The word “mentor” has its roots in Greek mythology—Homer’s Odyssey to be exact—but the importance of this concept to career success is no myth. An experienced colleague, known as a mentor, can provide invaluable help to you as you begin your career and advance in it.

When you are starting out you obviously know very little. Don’t be offended it is nothing personal. It’s not you, just your lack of experience. You’ll probably make a lot of mistakes and you may miss out on many opportunities, but you can limit how often this happens by finding yourself a good mentor.

You have a lot to gain by developing a relationship with a seasoned colleague who is willing to share his or her wisdom with a protégé (that would be you). A mentor can guide you through tricky situations and can provide helpful advice about growing your career. And don’t worry about this relationship being too one-sided. Your mentor will hone his leadership skills by helping you.

What Can Your Mentor Do for You?

 

  • Your mentor can help you navigate tricky situations you may encounter at work and can help you figure out what to do about them. Whatever you’re going through, there’s a good chance he/she has been through the same thing or knows someone who has.
  • He/She can help you score coveted invitations to industry events and introduce you to influential people in your field.  I find this to be one of the best upsides to having a mentor.  Networking is key!
  • Your mentor can alert you to new job opportunities that only those in his/her position may be privy to.  If your mentor consults for major companies, or is in a top leadership position, they may just offer you the position knowing that you are working towards growth and are hungry for a better opportunity.
  • He/She will know what skills will help you do your job better and can tell you how to acquire them.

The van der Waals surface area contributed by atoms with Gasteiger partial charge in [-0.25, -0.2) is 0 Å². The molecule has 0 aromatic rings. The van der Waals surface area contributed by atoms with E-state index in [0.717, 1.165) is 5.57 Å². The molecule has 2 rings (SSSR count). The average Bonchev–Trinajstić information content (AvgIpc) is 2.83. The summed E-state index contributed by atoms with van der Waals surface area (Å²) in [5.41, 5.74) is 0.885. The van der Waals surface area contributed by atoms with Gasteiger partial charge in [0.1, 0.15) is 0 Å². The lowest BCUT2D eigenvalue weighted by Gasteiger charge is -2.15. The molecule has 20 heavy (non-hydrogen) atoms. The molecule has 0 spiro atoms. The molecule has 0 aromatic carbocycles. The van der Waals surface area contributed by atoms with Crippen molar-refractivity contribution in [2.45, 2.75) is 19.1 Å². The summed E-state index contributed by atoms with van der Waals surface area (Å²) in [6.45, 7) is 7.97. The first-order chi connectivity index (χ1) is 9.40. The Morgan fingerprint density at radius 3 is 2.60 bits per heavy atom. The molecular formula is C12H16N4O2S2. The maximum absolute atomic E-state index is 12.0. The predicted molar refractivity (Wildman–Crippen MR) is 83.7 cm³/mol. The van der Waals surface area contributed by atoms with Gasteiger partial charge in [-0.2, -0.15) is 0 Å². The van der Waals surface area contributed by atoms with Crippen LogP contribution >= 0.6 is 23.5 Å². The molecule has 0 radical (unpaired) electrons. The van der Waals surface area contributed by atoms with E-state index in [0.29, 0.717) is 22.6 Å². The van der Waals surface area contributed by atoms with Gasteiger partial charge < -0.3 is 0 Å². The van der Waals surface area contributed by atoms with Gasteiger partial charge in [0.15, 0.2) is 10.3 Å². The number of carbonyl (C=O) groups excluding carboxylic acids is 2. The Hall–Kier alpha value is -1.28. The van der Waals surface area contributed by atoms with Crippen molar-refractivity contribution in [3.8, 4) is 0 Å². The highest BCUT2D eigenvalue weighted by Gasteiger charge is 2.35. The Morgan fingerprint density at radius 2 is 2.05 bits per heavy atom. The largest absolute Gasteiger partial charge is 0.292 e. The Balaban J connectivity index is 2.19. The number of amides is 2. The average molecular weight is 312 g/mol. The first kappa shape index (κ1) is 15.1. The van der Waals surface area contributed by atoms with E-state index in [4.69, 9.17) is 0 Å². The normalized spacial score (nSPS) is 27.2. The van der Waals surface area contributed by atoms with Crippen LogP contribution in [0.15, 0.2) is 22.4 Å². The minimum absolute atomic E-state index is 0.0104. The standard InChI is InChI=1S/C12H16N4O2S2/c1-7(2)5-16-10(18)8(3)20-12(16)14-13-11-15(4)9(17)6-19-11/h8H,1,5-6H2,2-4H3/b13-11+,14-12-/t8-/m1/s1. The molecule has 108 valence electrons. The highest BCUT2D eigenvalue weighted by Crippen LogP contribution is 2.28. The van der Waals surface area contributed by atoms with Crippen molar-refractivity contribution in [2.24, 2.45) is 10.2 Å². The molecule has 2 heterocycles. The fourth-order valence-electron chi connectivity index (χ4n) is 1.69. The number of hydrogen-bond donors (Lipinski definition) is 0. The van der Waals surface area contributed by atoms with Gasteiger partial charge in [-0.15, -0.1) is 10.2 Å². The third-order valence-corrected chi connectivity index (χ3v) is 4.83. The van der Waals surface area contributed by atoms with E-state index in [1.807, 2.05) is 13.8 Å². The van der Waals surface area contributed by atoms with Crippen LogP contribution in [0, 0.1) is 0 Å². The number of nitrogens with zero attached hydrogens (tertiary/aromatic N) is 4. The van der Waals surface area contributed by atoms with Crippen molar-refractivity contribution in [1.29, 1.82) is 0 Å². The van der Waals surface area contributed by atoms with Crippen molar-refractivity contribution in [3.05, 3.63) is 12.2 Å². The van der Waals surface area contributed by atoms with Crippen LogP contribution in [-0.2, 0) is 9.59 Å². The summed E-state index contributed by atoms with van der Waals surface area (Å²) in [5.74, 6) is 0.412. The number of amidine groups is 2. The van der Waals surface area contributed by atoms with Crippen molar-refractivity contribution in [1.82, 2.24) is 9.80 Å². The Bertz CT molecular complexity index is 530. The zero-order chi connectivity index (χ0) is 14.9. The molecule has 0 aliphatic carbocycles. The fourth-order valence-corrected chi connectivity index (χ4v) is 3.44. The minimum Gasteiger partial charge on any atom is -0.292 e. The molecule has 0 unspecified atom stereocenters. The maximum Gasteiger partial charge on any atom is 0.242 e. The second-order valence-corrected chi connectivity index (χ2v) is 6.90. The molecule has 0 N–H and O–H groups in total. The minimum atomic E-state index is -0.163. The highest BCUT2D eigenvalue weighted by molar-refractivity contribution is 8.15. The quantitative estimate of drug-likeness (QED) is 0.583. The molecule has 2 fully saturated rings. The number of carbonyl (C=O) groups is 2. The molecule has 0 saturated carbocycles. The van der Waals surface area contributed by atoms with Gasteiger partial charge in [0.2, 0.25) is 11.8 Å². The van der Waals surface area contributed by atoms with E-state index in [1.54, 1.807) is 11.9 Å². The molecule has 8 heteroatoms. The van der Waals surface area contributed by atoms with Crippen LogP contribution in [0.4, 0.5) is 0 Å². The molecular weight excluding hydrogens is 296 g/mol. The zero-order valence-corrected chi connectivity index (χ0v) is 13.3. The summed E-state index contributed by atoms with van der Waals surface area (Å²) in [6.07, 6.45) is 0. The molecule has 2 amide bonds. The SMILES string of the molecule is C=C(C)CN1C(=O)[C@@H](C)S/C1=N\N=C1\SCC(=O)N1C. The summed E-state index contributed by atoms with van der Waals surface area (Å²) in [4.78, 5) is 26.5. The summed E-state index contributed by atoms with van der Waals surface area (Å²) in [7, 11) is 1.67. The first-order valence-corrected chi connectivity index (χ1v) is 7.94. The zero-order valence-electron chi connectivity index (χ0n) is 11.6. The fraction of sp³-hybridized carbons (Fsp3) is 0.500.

• If you are offered a promotion within the same company or a new job at another, your mentor can help you decide whether or not to accept it.
  • He/She can help you decide when to ask for a raise and then give you advice about how to do it properly.  Everybody wants to make more money, right?!?

How to Find a Mentor

Now that you’ve learned about what a mentor can do for you, you probably want to find one as soon as possible. If you are lucky enough to work for a company that has a formal mentoring program, you might be matched with someone when you start your job. Some companies that have such programs don’t make these matches automatically, so if you aren’t introduced to someone shortly after your first day, inquire about whether such a program exists.

If the organization you work for doesn’t have a formal program, then you will have to look for a mentor on your own.  At MCDA we have top consultants from all types of industries that are willing to mentor the right people.  We have leaders from Aerospace, Agriculture, Business Development, Sales, Medical, Hospitality, etc.  Call us today and we can pair you up with the right person for YOU.

Tips for Having a Successful Mentor – Protégé Relationship

  • Choose a mentor whose goals are similar to your own.
  • Find someone who is in the same career as you.
  • Make sure your mentor has an adequate amount of time to give to this relationship. Can he/she meet with you on a regular basis? Is he/she receptive to answering questions or helping with issues as they arise.
  • Take the initial step in establishing contact with a potential mentor since you are the one who will benefit the most from the relationship.
  • You must find the time to participate in the relationship with your mentor. For example if your mentor wants to meet with you before or after work, don’t make excuses about not having enough time. Make time.

Eventually you will be in a position to give advice to someone who is just starting out. Honor your mentor by paying it forward and doing for another person what he or she did for you.

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